According to the Army-Navy Central Agreement of 24 July 1944, units of the Fourth Air Army assigned to attack enemy ships at sea would be under the tactical command of the Fifth Base Air Force. When the primary focus was on land operations, those units of the Fifth Base Air Force assigned to provide support to the army would be under tactical command of the Fourth Air Army. The agreement also stipulated that the Fifth Base Air Force and Fourth Air Army would destroy enemy forces in a concerted effort. An implementation agreement specifically provided for joint action before activation of the Sho-1 plan. In that case, the Navy would concentrate the Sixth and the Fifth Base Air Forces in the Philippines, hold the Third Air Fleet in reserve, and redeploy the Twelfth Air Fleet to the Home Islands. The Army would deploy to the Philippines additional fighter regiments and one heavy bomber regiment from the Training Air Army; one fighter regiment, one light bomber regiment, and one heavy bomber regiment from the 8th Air Division; and two fighter regiments from the Fifth Air Army in China. The 1st Air Division would serve as a “strategic” (actually operational) reserve.
In addition, Fifth Base Force HQ and Fourth Air Army HQ signed an agreement saying that, prior to the Sho operations, their respective forces would cooperate in attacking enemy carrier forces. A supplementary plan would be prepared to cover the Sho operations. For long-range searches, land-based naval bombers would be used, while the Army Air Forces were responsible for conducting short-range searches.
The IGHQ had pretty accurate assumptions about the future objectives of the Allied forces in the Pacific. IGHQ prepared a series of plans to cover all the contingencies. Both the Army and the Navy prepared detailed plans in case of the enemy invasion of the Philippines. However, each service drafted their plans independently. Hence, despite the critical situation in the summer and the fall of 1944, no overall and joint plan for the defense of any strategic area in the inner defense zone was ever prepared.
Sho-1 Plan and Preparations
The Army-Navy Central Agreement signed on 24 July 1944 envisaged that preparations for the “decisive battle” should be completed by the end of August 1944. The IGHQ directed that separate agreements should be reached quickly between Commander, General Defense Command, and Commander, Air Training Army; CINC Combined Fleet and the Commanders of the First, Second, and Third Air Fleet, respectively; and CINC Southern Army and Commander, Fourth Air Army.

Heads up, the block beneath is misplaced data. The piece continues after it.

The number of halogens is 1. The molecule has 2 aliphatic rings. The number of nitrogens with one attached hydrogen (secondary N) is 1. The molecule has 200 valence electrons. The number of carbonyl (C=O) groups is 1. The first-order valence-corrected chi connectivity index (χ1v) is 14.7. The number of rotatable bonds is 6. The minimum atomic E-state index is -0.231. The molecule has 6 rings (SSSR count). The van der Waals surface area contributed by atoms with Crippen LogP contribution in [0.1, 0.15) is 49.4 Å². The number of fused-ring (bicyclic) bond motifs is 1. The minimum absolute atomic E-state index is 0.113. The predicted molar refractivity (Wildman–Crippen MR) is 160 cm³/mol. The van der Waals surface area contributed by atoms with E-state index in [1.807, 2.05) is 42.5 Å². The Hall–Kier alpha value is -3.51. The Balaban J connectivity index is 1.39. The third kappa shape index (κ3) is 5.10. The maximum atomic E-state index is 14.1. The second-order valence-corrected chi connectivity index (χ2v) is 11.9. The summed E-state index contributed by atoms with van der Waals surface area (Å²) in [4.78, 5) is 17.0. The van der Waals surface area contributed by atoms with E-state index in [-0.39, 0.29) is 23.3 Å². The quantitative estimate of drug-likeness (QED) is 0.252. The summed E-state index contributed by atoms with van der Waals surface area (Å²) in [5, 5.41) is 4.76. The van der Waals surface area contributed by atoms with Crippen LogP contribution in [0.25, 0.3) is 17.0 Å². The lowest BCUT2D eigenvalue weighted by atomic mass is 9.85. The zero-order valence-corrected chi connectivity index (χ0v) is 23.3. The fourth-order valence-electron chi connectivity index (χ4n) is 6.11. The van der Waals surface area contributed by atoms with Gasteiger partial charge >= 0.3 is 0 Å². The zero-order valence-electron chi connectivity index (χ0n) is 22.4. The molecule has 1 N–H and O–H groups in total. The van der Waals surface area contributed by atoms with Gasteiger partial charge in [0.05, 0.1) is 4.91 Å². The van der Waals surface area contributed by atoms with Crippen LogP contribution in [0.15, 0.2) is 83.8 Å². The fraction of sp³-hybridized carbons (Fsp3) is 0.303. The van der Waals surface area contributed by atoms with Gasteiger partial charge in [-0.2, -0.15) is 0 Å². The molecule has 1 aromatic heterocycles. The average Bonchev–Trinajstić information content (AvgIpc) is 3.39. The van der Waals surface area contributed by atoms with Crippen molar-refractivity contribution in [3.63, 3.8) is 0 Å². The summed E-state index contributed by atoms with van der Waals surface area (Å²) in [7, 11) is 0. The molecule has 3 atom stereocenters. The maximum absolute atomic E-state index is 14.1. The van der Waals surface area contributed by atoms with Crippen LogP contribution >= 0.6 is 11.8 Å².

Because of the enemy air strikes in September 1944, the IGHQ believed that the time was fast approaching when it would be necessary to activate the Sho-Go operation plan. On 22 September, the IGHQ issued an order directing that the Philippines should have priority in all defense preparations. The same directive also stated that the decisive battle would be fought some time after late October. Hence, the IGHQ directed the CINC of the Southern Army, the CINC of the China Expeditionary Force, and the Commander, Formosa Army, to complete operational preparations with the target date of late October 1944.
The Army General Staff directed the CINCs of the Southern Army, China Expeditionary Army, and General Defense Command to prepare for a decisive battle in the latter part of 1944. The Army preparations for the Sho-1/-2 had to be completed by the end of August, and for the Sho-3/-4, by the end of October.
In preparing for the Sho-1 operations, the IGHQ formally directed redeployment of several additional divisions from China and Manchuria to the Philippines. The 26th Division in Mongolia was initially assembled to move to Shanghai, while the 8th Division and 2nd Tank Division in Manchuria were moved to Pusan, Korea. By early August, these two divisions had become formally subordinate to the Fourteenth Area Army. Despite the opposition of the Fourteenth Area Army, the Southern Army decided to redeploy one division to the Davao area and one and a half divisions to the Sarangani Bay area.
On 5 August, the Southern Army HQ held map maneuvers for all subordinate high-ranking ground and air commanders on the problems involving the preparation and execution of the Sho-1 plan. Following that exercise, Terauchi issued an order directing the Fourteenth Area Army to speed up airfield construction and other defense preparations in accordance with the Battle Preparations No. 11. The most important decision was designating Luzon as the area of the “decisive battle.” The principal objective of the ground forces deployed in the central and southern Philippines in the case of the enemy invasion was to hold “strategic areas” and thereby facilitate the decisive operations by the Navy and Air Forces.
By late September, Terauchi became convinced that the enemy would land in the Philippines shortly. He urged his superiors in Tokyo that the Japanese ground, sea, and air forces, as envisaged for the Sho-1 plan, should be timely deployed for the defense of the Philippines instead of waiting for the enemy to move first. However, the Army General Staff considered it was too early to approve execution of the Sho-1 plan.
Changes in the Fourteenth Area Army. General Kuroda was abruptly relieved from his duties in late September, for devoting more time to golfing, reading, and personal matters than to his official duties. He had reportedly behaved more like an imperial governor than a combat commander. Kuroda enjoyed Manila’s sweet life. His huge mansion was well stocked with Japanese girls from the headquarters secretary’s pool.